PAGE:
You can use a multihomed Windows NT Server 3.5x system configured as a DHCP server, with multiple network cards and IP routing enabled, instead of a relay agent for subnetting purposes.
When it receives the DHCPDISCOVER message, the DHCP server sends a DHCPOFFER directly to the relay agent identified in the GIADDR field, and the agent relays the message to the DHCP client. The client's IP address is still unknown, thus it has to be a broadcast on the local subnet. Similarly, a DHCPREQUEST message is relayed from client to server and a DHCPACK message is relayed from server to client, according to RFC 1542.
When you have multiple DHCP servers, Microsoft recommends that you place your DHCP servers on different subnets to achieve a degree of fault tolerance, rather than having all the DHCP servers in one subnet. The servers should not have common IP addresses in their scopes (each server should have a unique pool of addresses).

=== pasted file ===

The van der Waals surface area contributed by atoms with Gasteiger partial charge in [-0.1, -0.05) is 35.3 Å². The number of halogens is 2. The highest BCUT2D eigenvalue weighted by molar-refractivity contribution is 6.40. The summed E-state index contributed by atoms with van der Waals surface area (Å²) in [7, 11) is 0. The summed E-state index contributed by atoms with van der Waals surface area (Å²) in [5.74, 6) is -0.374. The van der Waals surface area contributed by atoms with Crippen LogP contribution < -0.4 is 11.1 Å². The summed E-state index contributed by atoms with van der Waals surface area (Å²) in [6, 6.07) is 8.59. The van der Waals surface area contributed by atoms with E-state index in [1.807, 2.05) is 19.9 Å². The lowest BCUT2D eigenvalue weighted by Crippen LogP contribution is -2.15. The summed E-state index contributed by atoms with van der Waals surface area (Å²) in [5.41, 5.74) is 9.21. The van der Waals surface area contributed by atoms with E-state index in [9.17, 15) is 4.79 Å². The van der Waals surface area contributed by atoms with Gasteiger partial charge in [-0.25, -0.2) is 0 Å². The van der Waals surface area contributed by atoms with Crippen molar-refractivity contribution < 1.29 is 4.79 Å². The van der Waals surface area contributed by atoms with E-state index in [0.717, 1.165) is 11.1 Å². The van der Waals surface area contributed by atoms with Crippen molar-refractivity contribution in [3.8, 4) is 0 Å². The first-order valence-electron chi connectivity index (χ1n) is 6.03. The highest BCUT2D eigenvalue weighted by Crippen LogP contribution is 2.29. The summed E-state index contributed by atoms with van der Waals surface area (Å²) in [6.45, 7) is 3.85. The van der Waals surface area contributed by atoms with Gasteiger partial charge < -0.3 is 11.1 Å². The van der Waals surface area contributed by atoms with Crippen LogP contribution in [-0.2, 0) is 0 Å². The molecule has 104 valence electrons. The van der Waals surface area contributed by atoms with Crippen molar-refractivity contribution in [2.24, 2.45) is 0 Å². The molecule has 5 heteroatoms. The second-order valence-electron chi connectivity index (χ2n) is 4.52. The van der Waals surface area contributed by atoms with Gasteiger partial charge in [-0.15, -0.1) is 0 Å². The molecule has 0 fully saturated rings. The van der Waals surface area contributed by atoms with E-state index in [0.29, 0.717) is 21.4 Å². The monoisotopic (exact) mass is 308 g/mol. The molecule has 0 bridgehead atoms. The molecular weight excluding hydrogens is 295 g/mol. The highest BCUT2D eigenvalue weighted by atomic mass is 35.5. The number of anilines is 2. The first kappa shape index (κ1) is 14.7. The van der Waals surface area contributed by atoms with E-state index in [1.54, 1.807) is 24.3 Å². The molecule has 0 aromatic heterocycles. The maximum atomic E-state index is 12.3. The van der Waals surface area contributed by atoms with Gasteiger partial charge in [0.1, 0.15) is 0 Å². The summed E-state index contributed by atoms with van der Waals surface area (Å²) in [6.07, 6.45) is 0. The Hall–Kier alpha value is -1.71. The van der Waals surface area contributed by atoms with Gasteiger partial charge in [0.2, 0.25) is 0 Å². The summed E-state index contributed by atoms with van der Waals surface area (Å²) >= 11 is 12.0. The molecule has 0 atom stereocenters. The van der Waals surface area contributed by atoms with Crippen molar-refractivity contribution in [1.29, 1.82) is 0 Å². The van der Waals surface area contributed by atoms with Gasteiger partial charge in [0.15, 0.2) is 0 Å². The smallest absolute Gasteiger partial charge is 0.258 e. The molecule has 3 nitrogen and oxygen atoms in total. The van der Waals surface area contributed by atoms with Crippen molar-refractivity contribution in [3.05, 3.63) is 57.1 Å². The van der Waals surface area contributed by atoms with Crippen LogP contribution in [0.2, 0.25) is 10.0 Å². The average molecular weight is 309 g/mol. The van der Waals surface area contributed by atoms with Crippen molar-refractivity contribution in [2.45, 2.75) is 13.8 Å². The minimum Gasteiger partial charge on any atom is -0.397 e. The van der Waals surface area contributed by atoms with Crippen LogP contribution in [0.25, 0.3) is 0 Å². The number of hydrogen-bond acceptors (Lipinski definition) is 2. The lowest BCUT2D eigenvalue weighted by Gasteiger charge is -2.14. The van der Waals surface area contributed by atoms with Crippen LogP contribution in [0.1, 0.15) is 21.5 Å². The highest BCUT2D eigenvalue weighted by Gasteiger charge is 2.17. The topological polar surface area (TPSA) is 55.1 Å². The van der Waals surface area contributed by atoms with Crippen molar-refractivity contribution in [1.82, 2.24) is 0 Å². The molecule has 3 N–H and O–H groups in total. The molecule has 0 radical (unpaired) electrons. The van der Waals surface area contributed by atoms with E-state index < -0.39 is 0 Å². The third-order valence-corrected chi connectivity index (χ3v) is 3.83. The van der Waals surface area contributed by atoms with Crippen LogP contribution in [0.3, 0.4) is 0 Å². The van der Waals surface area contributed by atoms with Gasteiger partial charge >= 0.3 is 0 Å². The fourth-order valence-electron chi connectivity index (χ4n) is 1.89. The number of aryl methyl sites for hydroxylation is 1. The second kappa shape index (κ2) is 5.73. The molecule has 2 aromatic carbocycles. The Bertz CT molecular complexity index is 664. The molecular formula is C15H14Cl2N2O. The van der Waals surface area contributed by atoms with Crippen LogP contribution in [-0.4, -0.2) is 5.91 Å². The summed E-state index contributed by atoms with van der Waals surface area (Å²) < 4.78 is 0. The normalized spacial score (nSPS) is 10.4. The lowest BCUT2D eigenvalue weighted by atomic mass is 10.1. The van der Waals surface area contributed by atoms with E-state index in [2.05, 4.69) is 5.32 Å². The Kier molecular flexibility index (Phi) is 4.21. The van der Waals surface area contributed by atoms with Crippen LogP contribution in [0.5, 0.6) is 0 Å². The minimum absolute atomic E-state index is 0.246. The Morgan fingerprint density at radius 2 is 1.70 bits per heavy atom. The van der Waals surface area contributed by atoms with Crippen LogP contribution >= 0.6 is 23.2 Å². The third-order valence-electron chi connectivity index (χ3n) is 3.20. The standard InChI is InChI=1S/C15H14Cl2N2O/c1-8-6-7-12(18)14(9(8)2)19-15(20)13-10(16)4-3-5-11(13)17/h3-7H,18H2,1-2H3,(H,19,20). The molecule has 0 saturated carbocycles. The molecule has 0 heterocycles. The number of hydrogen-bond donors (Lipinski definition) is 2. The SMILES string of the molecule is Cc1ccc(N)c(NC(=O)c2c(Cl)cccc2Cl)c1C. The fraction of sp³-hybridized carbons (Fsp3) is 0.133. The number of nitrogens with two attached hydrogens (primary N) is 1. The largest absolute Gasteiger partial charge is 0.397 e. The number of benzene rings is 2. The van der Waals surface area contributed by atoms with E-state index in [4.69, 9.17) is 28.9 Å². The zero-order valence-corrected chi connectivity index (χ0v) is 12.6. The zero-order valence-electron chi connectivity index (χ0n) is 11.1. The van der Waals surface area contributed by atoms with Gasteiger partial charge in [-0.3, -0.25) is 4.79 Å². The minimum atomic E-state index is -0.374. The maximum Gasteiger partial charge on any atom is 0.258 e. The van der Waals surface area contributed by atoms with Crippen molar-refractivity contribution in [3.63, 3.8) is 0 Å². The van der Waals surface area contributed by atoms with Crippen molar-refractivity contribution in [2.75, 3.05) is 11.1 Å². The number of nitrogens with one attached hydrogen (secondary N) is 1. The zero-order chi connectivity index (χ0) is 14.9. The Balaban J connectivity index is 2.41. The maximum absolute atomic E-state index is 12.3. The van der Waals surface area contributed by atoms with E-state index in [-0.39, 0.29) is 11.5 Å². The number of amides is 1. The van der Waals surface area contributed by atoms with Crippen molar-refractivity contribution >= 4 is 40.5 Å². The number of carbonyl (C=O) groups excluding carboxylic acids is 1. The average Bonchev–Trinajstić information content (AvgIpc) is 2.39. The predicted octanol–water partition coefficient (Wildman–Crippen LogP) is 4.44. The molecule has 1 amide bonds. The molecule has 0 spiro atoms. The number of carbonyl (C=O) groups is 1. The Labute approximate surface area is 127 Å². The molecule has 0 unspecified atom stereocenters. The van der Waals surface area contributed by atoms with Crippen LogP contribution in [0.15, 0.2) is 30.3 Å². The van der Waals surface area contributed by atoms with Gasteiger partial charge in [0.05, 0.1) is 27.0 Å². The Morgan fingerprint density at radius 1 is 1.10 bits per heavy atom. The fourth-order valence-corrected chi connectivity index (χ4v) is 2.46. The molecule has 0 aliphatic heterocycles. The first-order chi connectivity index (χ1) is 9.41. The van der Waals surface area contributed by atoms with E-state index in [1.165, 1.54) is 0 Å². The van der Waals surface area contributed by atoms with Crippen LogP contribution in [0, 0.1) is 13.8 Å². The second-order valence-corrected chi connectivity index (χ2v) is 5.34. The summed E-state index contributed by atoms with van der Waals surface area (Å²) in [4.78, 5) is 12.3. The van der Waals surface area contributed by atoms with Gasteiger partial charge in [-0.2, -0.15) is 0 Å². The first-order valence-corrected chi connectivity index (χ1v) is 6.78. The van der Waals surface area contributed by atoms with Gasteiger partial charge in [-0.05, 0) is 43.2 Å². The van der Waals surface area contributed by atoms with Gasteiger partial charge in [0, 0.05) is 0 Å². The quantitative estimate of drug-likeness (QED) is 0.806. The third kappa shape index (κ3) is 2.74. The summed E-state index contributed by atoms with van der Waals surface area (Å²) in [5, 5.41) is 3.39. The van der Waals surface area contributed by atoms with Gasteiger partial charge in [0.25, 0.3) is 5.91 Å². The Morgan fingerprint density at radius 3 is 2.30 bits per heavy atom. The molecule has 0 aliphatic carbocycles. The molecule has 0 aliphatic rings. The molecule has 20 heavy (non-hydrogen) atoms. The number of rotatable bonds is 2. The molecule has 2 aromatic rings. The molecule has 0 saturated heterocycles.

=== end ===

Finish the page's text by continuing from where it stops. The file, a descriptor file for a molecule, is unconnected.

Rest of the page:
If the DHCP server in the local subnet goes down, requests are relayed to a remote subnet, and the DHCP server there can respond to DHCP requests if it maintains a scope of IP addresses for the requesting subnet. If the remote server has no scope defined for the requesting subnet, it cannot provide IP addresses, even if it has available addresses for other scopes. If each DHCP server has a pool of addresses for each subnet, then it can provide IP addresses for remote clients whose DHCP server is down.
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